John J. Flynn Jr., a former town judge who has long hoped to become Erie County’s top prosecutor, moved one giant step closer Tuesday as he captured a tight Democratic Party primary and ensured that acting District Attorney Michael J. Flaherty Jr., one of Flynn’s two opponents, will leave the office come January.
Flynn’s lead held steady through the evening with 45 percent of the vote, compared to Flaherty’s 41 percent. The third candidate in the race, Mark A. Sacha, polled at 14 percent. The turnout was light. About half as many people voted in this Democratic primary for DA as they did in the three-way primary for district attorney in 2008.
Flynn’s big night did not carry over to the Conservative primary. He had wanted to also place his name on the potent Conservative line as well as the Democratic, just as the Conservative Party leaders who endorsed him had hoped.
But Conservative Party member Joseph V. Treanor III, a retired Air Force colonel who served 28 years as a military lawyer, took around 60 percent of the Conservative vote late Tuesday to emerge as that party’s nominee.
Both men now head into November.
Treanor, 57, will appear on the Conservative, Republican and Independence Party lines as well as the Reform Party line.
Flynn, 50, will run on the Working Families Party line and the Women’s Equality line. But the label of Erie County’s largest political organization, the Democratic Party, should help him the most, just as it has helped the succession of Democrats who have won the office in presidential election years.
Flaherty, 51, and Sacha have no other ballot toehold and leave the race.
Flaherty raised more campaign money and spent more than Flynn in the runup to the primary, according to reports from their campaigns. And he capitalized on the name recognition he created as “acting” district attorney, the title that then-DA Frank A. Sedita III bestowed on his second-in-command when he left office to become a state judge at the end of 2015.
Flaherty’s office issued more than 200 press releases since January. He appeared at myriad photo opportunities with other law enforcement executives and he announced breakthroughs in high-profile cases. He announced charges in the months-old slaying at the world famous Anchor Bar on the eve of Primary Day. Shortly before that, he announced an arrest in a cold-case murder as he made his name recognizable from Boston to Buffalo.
But Flaherty’s connection to Sedita had its liabilities as well. Both Flynn and Sacha, who worked as prosecutors in the DA’s Office at different stages of their careers, questioned whether Flaherty, like his predecessor, would shy away from the tough cases. And they raised the name of G. Steven Pigeon, Buffalo’s best-known political operative, whenever the opportunity arose.
Pigeon is now under indictment, accused of bribing a judge. Sacha and others had believed there was an Election Law case to be made against him over the years, but Sedita never took one on. Instead, State Attorney General Eric T. Schneiderman began an investigation and secured the indictment.
When he claimed victory Tuesday night, Flynn said he wanted to “thank the citizens who knew and understood that there is a crisis of confidence in the DA’s Office.”
For his part, Sacha ran an underfinanced campaign that never gave him the traction to compete with Flynn or Flaherty. But he still gathered about 4,000 votes Tuesday as the candidate who publicly criticized his boss – Sedita – for giving Pigeon a pass. Sedita fired him.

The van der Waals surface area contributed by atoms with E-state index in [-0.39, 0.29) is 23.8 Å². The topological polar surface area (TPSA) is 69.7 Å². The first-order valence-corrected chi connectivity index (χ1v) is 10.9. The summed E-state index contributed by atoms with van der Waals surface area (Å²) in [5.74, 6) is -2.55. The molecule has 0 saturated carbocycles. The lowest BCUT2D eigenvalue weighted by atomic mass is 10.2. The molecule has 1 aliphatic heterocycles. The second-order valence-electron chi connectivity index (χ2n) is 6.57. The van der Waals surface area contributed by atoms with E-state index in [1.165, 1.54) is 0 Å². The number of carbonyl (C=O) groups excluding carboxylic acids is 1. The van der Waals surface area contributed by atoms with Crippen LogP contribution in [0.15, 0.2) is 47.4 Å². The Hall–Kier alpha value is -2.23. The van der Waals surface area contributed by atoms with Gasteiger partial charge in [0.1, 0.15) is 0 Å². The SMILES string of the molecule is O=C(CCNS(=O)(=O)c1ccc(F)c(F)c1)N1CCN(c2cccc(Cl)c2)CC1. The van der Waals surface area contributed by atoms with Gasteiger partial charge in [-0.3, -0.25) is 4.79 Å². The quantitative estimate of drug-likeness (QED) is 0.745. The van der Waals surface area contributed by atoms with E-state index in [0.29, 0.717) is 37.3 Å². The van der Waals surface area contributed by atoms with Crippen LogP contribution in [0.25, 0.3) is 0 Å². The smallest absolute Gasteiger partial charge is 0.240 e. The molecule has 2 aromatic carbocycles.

Flynn is a former town judge in the Town of Tonawanda who now serves as town attorney. He served as a JAG lawyer in the Naval Reserves and has had his eye on several public offices over the years. This year, he was the Democratic Party leaderhip’s favored candidate, and the primary election was as much a test of his vote-gathering ability as it was a test for Party Chairman Jeremy Zellner and his ability to win a big race against the persistent party faction that gravitated around Pigeon. The Zellner-Flynn team was facing a crew of unapologetic operatives working on Flaherty’s behalf.
In one of the Flaherty team’s gambits, they grabbed a website domain name that Flynn surely would have found useful, flynnforda.com. Visitors there would have then found information about Flaherty. “We’re playing to win,” businessman James J. Eagan, a force inside the Flaherty team, said when the tactic was discovered. “It’s not dirty politics, it’s smart politics.” Still, the site was taken down.
The next Erie County district attorney will earn more than $190,000 in 2017 running an office with dozens of prosecutors who take on around 30,000 cases a year. It’s a busy, high-pressure job, and the salary – which parallels those given to State Supreme Court justices – dwarfs the salaries given to other countywide office-holders. That’s one reason why the office draws so much interest. But it’s also a stepping stone to a judgeship. And the job offers political figures close to the DA a chance to fill some jobs. All prosecutors serve at the will of the district attorney and can be hired and fired as the incumbents sees fit. DAs also have raked their employees for campaign contributions.
The election of the next district attorney will bring an unusual regime change. The recent succession of district attorneys to hold the office sprung from the top ranks of the office hierarchy. In 1996, Kevin M. Dillon chose not to run again, and top deputy Frank J. Clark won that year’s election and went on to serve three terms.
When Clark left office, the baton was handed to his top homicide prosecutor, Sedita, the son of a judge and grandson of a Buffalo mayor. Sedita ran the office for seven years and handed off to Flaherty. Flynn or Treanor will be the first DA to break that trend.